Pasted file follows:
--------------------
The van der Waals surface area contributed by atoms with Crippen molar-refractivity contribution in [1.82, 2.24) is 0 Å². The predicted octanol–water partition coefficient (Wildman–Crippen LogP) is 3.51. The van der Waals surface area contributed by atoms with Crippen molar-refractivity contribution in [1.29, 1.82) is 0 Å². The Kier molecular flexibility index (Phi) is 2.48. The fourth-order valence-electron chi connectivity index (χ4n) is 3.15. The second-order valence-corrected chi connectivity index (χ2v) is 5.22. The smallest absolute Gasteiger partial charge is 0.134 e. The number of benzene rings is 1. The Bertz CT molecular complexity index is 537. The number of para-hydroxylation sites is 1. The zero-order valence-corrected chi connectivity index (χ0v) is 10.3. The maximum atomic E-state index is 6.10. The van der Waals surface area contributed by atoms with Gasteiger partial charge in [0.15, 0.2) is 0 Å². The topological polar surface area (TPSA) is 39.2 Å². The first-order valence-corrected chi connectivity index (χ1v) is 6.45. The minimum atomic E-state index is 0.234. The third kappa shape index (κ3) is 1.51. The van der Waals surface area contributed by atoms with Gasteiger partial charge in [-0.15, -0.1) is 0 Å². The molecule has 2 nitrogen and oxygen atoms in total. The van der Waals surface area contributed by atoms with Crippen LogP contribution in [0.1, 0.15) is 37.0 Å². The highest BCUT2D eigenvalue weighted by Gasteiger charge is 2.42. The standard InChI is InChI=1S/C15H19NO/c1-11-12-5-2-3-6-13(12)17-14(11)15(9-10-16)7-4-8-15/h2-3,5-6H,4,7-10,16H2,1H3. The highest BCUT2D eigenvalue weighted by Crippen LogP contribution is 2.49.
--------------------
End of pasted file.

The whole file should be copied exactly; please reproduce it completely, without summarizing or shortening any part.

The van der Waals surface area contributed by atoms with Crippen molar-refractivity contribution in [1.82, 2.24) is 0 Å². The predicted octanol–water partition coefficient (Wildman–Crippen LogP) is 3.51. The van der Waals surface area contributed by atoms with Crippen molar-refractivity contribution in [1.29, 1.82) is 0 Å². The Kier molecular flexibility index (Phi) is 2.48. The fourth-order valence-electron chi connectivity index (χ4n) is 3.15. The second-order valence-corrected chi connectivity index (χ2v) is 5.22. The smallest absolute Gasteiger partial charge is 0.134 e. The number of benzene rings is 1. The Bertz CT molecular complexity index is 537. The number of para-hydroxylation sites is 1. The zero-order valence-corrected chi connectivity index (χ0v) is 10.3. The maximum atomic E-state index is 6.10. The van der Waals surface area contributed by atoms with Gasteiger partial charge in [0.15, 0.2) is 0 Å². The topological polar surface area (TPSA) is 39.2 Å². The first-order valence-corrected chi connectivity index (χ1v) is 6.45. The minimum atomic E-state index is 0.234. The third kappa shape index (κ3) is 1.51. The van der Waals surface area contributed by atoms with Gasteiger partial charge in [-0.15, -0.1) is 0 Å². The molecule has 2 nitrogen and oxygen atoms in total. The van der Waals surface area contributed by atoms with Crippen LogP contribution in [0.1, 0.15) is 37.0 Å². The highest BCUT2D eigenvalue weighted by Gasteiger charge is 2.42. The standard InChI is InChI=1S/C15H19NO/c1-11-12-5-2-3-6-13(12)17-14(11)15(9-10-16)7-4-8-15/h2-3,5-6H,4,7-10,16H2,1H3. The highest BCUT2D eigenvalue weighted by Crippen LogP contribution is 2.49.